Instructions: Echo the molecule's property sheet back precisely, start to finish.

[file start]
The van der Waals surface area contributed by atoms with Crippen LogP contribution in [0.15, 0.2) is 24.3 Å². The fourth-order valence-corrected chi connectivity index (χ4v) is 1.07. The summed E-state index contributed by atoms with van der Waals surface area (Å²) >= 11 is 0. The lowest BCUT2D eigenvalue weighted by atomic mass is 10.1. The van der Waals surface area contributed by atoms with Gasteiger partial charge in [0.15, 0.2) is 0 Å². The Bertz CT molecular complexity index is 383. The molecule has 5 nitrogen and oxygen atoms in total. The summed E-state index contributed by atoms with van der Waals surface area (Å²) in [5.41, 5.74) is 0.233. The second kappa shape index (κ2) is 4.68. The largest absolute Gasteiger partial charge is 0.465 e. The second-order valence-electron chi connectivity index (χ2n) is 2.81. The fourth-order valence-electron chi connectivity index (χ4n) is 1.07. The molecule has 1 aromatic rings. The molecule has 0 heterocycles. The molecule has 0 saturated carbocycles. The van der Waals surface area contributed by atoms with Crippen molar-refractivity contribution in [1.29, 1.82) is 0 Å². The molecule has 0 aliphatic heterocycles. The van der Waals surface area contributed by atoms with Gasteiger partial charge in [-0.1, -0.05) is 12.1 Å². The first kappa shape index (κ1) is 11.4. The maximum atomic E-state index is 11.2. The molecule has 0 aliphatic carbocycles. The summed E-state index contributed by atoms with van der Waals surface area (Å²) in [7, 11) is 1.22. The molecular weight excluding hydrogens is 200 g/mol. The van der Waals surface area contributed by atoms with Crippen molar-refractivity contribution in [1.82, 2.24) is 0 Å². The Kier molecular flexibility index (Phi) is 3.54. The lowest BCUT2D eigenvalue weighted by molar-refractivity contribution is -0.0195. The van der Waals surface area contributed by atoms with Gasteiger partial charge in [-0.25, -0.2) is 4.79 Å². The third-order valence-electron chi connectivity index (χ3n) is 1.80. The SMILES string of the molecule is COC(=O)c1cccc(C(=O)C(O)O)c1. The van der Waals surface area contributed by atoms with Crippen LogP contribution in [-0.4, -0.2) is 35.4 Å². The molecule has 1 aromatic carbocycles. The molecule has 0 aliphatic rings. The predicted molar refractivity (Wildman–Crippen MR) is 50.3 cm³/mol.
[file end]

The van der Waals surface area contributed by atoms with Crippen LogP contribution in [0.15, 0.2) is 24.3 Å². The fourth-order valence-corrected chi connectivity index (χ4v) is 1.07. The summed E-state index contributed by atoms with van der Waals surface area (Å²) >= 11 is 0. The lowest BCUT2D eigenvalue weighted by atomic mass is 10.1. The van der Waals surface area contributed by atoms with Gasteiger partial charge in [0.15, 0.2) is 0 Å². The Bertz CT molecular complexity index is 383. The molecule has 5 nitrogen and oxygen atoms in total. The summed E-state index contributed by atoms with van der Waals surface area (Å²) in [5.41, 5.74) is 0.233. The second kappa shape index (κ2) is 4.68. The largest absolute Gasteiger partial charge is 0.465 e. The second-order valence-electron chi connectivity index (χ2n) is 2.81. The fourth-order valence-electron chi connectivity index (χ4n) is 1.07. The molecule has 1 aromatic rings. The molecule has 0 heterocycles. The molecule has 0 saturated carbocycles. The van der Waals surface area contributed by atoms with Crippen molar-refractivity contribution in [1.29, 1.82) is 0 Å². The molecule has 0 aliphatic heterocycles. The van der Waals surface area contributed by atoms with Gasteiger partial charge in [-0.1, -0.05) is 12.1 Å². The first kappa shape index (κ1) is 11.4. The maximum atomic E-state index is 11.2. The molecule has 0 aliphatic carbocycles. The summed E-state index contributed by atoms with van der Waals surface area (Å²) in [7, 11) is 1.22. The molecular weight excluding hydrogens is 200 g/mol. The van der Waals surface area contributed by atoms with Crippen molar-refractivity contribution in [1.82, 2.24) is 0 Å². The Kier molecular flexibility index (Phi) is 3.54. The lowest BCUT2D eigenvalue weighted by molar-refractivity contribution is -0.0195. The van der Waals surface area contributed by atoms with Gasteiger partial charge in [-0.25, -0.2) is 4.79 Å². The third-order valence-electron chi connectivity index (χ3n) is 1.80. The SMILES string of the molecule is COC(=O)c1cccc(C(=O)C(O)O)c1. The van der Waals surface area contributed by atoms with Crippen LogP contribution in [-0.4, -0.2) is 35.4 Å². The molecule has 1 aromatic carbocycles. The molecule has 0 aliphatic rings. The predicted molar refractivity (Wildman–Crippen MR) is 50.3 cm³/mol.